The TACC proteins: TACC-ling microtubule dynamics and centrosome function.
ABSTRACT A major quest in cell biology is to understand the molecular mechanisms underlying the high plasticity of the microtubule network at different stages of the cell cycle, and during and after differentiation. Initial reports described the centrosomal localization of proteins possessing transforming acidic coiled-coil (TACC) domains. This discovery prompted several groups to examine the role of TACC proteins during cell division, leading to indications that they are important players in this complex process in different organisms. Here, we review the current understanding of the role of TACC proteins in the regulation of microtubule dynamics, and we highlight the complexity of centrosome function.
- SourceAvailable from: PubMed Central[Show abstract] [Hide abstract]
ABSTRACT: Accurate chromosome segregation requires timely bipolar spindle formation during mitosis. The transforming acidic coiled-coil (TACC) family proteins and the ch-TOG family proteins are key players in bipolar spindle formation. They form a complex to stabilize spindle microtubules, mainly dependent of their localization to the centrosome (the spindle pole body/SPB in yeast). The molecular mechanism underlying the targeting of the TACC-ch-TOG complex to the centrosome remains unclear. Here, we show that the fission yeast Schizosacchromyces pombe TACC ortholog alp7p is recruited to the SPB by csi1p. The csi1p interacting region lies within the conserved TACC domain of alp7p while the carboxyl-terminal domain of csi1p is responsible for interacting with alp7p. Compromised interaction between csi1p and alp7p impairs the localization of alp7p to the SPB during mitosis, thus delaying bipolar spindle formation and leading to anaphase B lagging chromosomes. Hence, our study establishes that csi1p serves as a linking molecule tethering spindle stabilizing factors to the SPB for promoting bipolar spindle assembly.Molecular Biology of the Cell 07/2014; · 4.55 Impact Factor
- [Show abstract] [Hide abstract]
ABSTRACT: Microtubule plus-end dynamics are regulated by a conserved family of proteins called 'plus-end-tracking proteins' (+TIPs). Yet, it is still unclear how various +TIPs interact with each other and with plus-ends to control microtubule behavior. The centrosome-associated protein TACC3, a member of the transforming acidic coiled coil (TACC) domain family, has been previously implicated in regulating several aspects of microtubule dynamics. However, TACC3 has not been shown to function as a +TIP in vertebrates. Here, we show that TACC3 promotes axon outgrowth and regulates microtubule dynamics by increasing microtubule plus-end velocities in vivo. We also demonstrate that TACC3 acts as a +TIP in multiple embryonic cell types, and that this requires the conserved C-terminal TACC domain. Using high-resolution live-imaging data of tagged +TIPs, we reveal that TACC3 localizes to the extreme microtubule plus-end, where it lies distal to the microtubule polymerization marker, EB1, and directly overlaps with the microtubule polymerase, XMAP215. TACC3 also plays a role in regulating XMAP215 stability and localizing XMAP215 to microtubule plus-ends. Together, our results implicate TACC3 as a +TIP that functions with XMAP215 to regulate microtubule plus-end dynamics.Molecular Biology of the Cell 09/2014; 25(21). · 4.55 Impact Factor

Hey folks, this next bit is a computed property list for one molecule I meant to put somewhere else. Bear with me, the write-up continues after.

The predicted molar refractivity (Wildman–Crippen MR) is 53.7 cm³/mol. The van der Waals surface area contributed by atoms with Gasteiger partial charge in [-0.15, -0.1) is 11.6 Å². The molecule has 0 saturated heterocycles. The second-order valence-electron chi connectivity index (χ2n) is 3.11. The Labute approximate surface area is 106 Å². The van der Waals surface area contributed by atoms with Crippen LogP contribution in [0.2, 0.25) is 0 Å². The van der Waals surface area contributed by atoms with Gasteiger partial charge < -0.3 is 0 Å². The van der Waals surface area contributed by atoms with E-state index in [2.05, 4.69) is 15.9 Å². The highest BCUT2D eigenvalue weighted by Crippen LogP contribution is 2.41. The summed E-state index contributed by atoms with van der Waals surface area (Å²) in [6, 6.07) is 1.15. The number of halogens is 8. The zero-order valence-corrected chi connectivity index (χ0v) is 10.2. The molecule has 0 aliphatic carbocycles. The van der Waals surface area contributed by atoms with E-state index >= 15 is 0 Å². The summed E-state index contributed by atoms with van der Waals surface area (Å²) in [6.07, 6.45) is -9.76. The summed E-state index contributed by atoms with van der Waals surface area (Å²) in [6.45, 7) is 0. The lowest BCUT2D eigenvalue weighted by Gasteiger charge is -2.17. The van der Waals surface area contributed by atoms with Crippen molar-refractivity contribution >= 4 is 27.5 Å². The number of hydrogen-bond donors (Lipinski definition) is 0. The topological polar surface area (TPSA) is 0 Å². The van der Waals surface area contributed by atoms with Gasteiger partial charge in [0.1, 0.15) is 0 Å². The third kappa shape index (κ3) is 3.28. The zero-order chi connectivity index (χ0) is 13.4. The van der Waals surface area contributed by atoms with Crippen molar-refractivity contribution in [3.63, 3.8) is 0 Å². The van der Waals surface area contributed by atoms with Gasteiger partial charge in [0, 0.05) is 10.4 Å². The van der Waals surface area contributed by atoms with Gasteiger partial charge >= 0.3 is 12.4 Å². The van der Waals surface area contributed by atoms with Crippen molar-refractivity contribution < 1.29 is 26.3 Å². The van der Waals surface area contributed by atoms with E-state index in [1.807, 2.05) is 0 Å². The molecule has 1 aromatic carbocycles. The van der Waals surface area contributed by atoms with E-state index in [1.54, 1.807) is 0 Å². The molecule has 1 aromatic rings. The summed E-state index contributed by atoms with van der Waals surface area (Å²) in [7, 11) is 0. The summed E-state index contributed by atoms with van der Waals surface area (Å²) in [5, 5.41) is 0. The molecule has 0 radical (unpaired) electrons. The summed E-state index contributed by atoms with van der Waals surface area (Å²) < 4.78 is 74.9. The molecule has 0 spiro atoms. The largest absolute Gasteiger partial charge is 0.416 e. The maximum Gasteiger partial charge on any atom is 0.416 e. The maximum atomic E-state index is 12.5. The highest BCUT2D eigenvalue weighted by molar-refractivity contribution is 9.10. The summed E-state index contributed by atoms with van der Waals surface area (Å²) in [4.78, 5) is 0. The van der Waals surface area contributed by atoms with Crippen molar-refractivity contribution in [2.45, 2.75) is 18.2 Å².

- [Show abstract] [Hide abstract]
ABSTRACT: The centrosome regulates diverse cellular processes, including cell proliferation and differentiation. TACC3, a member of the human transforming acidic coiled-coil protein family, is a key centrosomal protein that is up-regulated in many cancers. Previous studies have demonstrated that TACC3 is essential for the survival of vertebrates and is involved in cell cycle regulation in human cells. However, the details of the underlying mechanisms in its cell cycle regulatory activity remain poorly understood. In this study, we showed that suppression of TACC3 expression induced G1 cell cycle arrest and triggered cell death in human cells. TACC3 depletion-induced G1 arrest and cell death were significantly reduced in cells either lacking p53 or with pharmacologically-inhibited p38, indicating that G1 arrest and cell death induction both require p53 and p38. TACC3 depletion up-regulated the levels of p53 and p21 and induced the accumulation of p53 both in the nucleus and at the centrosome. Interestingly, TACC3 depletion led to the activation of p38 and stimulated the recruitment of activated p38 to the centrosome. Depletion of TACC3 up-regulated the phosphorylation of p53 at Serine 33, a site known to be phosphorylated by p38 under cellular stress and further induced the accumulation of phosphorylated p53 to the centrosome. Loss of TACC3 affected centrosome integrity by disrupting the localization of components of the γ-tubulin ring complex at the centrosome. The results demonstrate that TACC3 depletion induces G1 arrest and cell death by activating p38–p53–p21 signaling and triggering a centrosome-mediated cellular stress response.European Journal of Cell Biology 01/2015; 94(2). · 3.70 Impact Factor